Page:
17 June 2006

I just finished watching Cry Freedom (1987) and despite it being after midnight, I can’t sleep. In part because of the intensity of that movie… and it is a seriously good movie, even despite the fact that there’s too much Donald Woods and not enough Steve Biko. I don’t know of any other films that cover Steve Biko’s life and work at all, so I guess we’ll have to settle with this one, eh?

I guess the other reason I’m feeling edgy is that its 30 years since 16 June 1976. Together with some young guys from Vrygrond and one of the women from Overcome (the land occupation next to Vrygrond) I helped organise a youth day thing. One part of my contribution was to make this poster – the original inspiration was a kind of record of deaths – from the thousands at Tlatelolco in 1521 and 1968 to the students of ’76 to Marcel King (Durban) and Teboho Mkhonza (Harrismith) in 2004 and Javier Santiago and Alexis Benhumea in Atenco just a month ago. The thing about this is that the more I dug, the more blood I seemed to find beneath the ‘soil’ of history. Again and again – from the peasant revolts of 14th century Europe to the witch trials to the bloody suppression of the Bhambada Rebellion 100 years ago, to the Dirty War in Argetina in the 70s… etc etc – those in power have drowned rebellion in blood.

And a sense of this terrible history fills me with fear because I know I can hardly say I have nothing to lose. It is possible for life to become a living hell.

And now… we have Zille in charge in Cape Town. I fear this DA administration might bring back the evictions, water cutoffs and other attacks that we saw in large numbers between 2000 and 2002 in Cape Town. In those years neoliberalism was visited on the poor of Cape Town in a million small scale tragedies – for that what these policies are, a million cuts that tear apart human life, reduce it to merely surviving, suck all joy out of it. We learnt a lot in those days – how to reconnect a water supply, how we to build up community organisations – and I’m hoping Zille and her crew won’t be stupid enough to re-start the war… but at the same time, I’m aware that they’ve learned – and one of the things they’ve learned is to repress in small doses. A cutoff here, a threat there. That way fear becomes part of everyday life, and its a diffuse fear, the kind that seldom brings people together precisely because of its randomness.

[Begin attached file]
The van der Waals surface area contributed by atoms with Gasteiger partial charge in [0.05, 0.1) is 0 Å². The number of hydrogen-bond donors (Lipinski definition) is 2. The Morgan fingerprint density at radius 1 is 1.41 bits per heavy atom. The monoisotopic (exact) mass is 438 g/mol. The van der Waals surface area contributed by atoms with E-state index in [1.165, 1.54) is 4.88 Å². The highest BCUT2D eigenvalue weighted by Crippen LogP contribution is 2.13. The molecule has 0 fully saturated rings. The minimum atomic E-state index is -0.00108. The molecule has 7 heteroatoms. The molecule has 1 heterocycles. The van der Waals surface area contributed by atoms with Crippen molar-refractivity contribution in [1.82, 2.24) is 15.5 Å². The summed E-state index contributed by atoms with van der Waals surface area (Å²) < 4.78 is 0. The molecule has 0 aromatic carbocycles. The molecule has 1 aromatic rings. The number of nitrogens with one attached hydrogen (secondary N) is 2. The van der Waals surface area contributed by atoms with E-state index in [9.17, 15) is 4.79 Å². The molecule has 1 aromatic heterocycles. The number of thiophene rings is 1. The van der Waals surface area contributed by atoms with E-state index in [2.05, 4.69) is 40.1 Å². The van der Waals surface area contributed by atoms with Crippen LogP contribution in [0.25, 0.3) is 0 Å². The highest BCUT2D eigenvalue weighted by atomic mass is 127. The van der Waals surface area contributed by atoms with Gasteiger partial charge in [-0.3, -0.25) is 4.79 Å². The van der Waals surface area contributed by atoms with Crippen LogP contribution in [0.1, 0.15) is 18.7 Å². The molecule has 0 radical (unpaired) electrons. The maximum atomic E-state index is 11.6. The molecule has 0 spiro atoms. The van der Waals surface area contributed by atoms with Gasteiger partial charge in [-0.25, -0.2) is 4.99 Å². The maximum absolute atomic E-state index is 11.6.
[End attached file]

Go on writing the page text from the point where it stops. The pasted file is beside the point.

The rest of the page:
You see, all that ‘They’ – that is those on the side of power, on the side of oppression, the masters of exploitation – all they need to do is to force us back within ourselves, to ‘privatise’ our problems so that we twist ourselves into contortions to look for solutions. In other words, the arrow strikes inward, we look to change ourselves to ‘fit in’ with the rule of capital rather than looking to each other and finding better ways of living our lives.

What I fear is how well capitalism works as a form of rule, how often that fear succeeds. Biko said something about this during the Black Consciousness trial – something about how our job, as activists fighting for a better world, is to keep hope alive. Or as Walter Benjamin put it: “courage, humor, cunning and fortitude…. constantly call into question every victory, past and present, of the rulers.”